Early Jazz in Philadelphia
While historians generally cite New Orleans, Chicago, and New York as key cities in the emergence of jazz in the early twentieth century, Philadelphia was an important center in the early years of jazz as well. Philadelphia was the nation’s third largest city in 1900, behind New York and Chicago, with a large and rapidly growing African American population. The city had a long and especially rich history of Black popular music dating to the early nineteenth century, a period when it was also the nation’s cultural capital and a vibrant center of music in the European tradition. The merging of African and European musical practices and styles in America that gave birth to jazz in the early 1900s had been unfolding for hundreds of years in Philadelphia, making the city a particularly fertile musical environment as jazz was taking shape.
Almost a century before jazz emerged, Philadelphia bandleader and composer Francis Johnson (1792-1844) was reinventing popular songs and dance tunes of the 1820s and 1830s with new rhythmic and melodic elements, a practice that would later become a hallmark of jazz. Nationally renowned in his day, Johnson was the first African American to have his music published and the first American, Black or white, to lead a musical ensemble on a tour of Europe (in 1837). Johnson was an important early figure in the long tradition of African Americans playing a prominent role in musical arts and entertainment in Philadelphia.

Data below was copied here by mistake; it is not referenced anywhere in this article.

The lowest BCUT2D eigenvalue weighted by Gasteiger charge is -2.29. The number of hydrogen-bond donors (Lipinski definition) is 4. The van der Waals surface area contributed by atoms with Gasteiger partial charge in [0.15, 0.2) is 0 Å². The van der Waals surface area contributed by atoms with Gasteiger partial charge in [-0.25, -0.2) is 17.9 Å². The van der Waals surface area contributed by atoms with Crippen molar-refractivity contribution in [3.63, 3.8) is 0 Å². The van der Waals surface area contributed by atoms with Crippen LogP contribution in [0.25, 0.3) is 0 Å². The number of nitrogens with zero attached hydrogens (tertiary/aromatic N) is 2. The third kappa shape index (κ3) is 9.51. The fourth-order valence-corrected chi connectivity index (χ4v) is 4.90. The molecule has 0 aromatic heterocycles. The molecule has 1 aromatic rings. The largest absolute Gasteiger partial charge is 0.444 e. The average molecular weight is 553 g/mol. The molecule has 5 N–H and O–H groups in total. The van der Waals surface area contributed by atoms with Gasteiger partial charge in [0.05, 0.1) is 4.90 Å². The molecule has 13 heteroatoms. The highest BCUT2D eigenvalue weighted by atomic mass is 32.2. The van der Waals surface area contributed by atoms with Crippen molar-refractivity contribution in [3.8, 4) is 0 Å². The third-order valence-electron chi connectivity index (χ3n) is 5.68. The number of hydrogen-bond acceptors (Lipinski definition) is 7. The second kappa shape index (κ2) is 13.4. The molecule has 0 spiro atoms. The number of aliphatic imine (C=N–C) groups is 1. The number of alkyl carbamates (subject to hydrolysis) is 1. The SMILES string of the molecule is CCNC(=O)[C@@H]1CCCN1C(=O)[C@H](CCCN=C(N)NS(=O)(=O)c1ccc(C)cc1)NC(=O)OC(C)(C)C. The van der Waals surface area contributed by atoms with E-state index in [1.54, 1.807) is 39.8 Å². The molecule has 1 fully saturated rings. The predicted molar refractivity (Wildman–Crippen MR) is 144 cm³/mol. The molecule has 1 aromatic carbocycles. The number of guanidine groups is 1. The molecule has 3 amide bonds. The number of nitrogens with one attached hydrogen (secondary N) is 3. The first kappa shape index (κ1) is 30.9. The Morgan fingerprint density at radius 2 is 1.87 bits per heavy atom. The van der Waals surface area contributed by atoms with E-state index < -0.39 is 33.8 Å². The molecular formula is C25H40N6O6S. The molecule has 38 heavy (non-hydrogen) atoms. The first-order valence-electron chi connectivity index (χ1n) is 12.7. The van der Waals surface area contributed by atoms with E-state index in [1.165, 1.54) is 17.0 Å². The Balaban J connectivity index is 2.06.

Jazz began to emerge as a distinct musical style around the turn of the twentieth century, a blending of two vernacular African American musical styles—ragtime and blues—with elements of popular music. New Orleans, the “cradle of jazz,” was the most important city in this process, but as jazz was gaining popularity in the late 1910s, many of its early practitioners began leaving New Orleans for the cities of the North. Chicago and New York were primary destinations, but Philadelphia also welcomed some of these early jazzmen. New Orleans trumpeter Freddie Keppard (1889–1933), a key figure in early jazz, had an extended engagement in Philadelphia in 1917 at the Standard Theatre on South Street, the city’s premier Black entertainment venue. Keppard’s former New Orleans bandmate, clarinetist George Baquet (1881–1949), moved to Philadelphia in 1923 and remained active in the city’s jazz scene for the rest of his life.
1917 was the year that the word “jazz”—or its variant, “jass”—began appearing in Philadelphia newspapers for the first time. The Philadelphia Tribune, the city’s African American newspaper, noted appearances by “Charley Taylor’s Jass Band” and “Rickett’s World Renown Jazz Band,” in May and June 1917, respectively, at the Dream Waltz Academy on North 13th Street in North Philadelphia. In September 1917, The Philadelphia Inquirer advertised an engagement by the “Original Georgia Jazz Band” at the Arcadia Café on Chestnut street in Center City. Charlie Taylor and Bob Ricketts were Philadelphia-based musicians; presumably, the Original Georgia Jazz Band was a visiting group from out of town. Ricketts was only in Philadelphia for two years, 1917-1918, but was very active during that time, serving as bandleader at the Standard Theatre and other local venues. Charlie Taylor had a long career as a Philadelphia violinist and bandleader.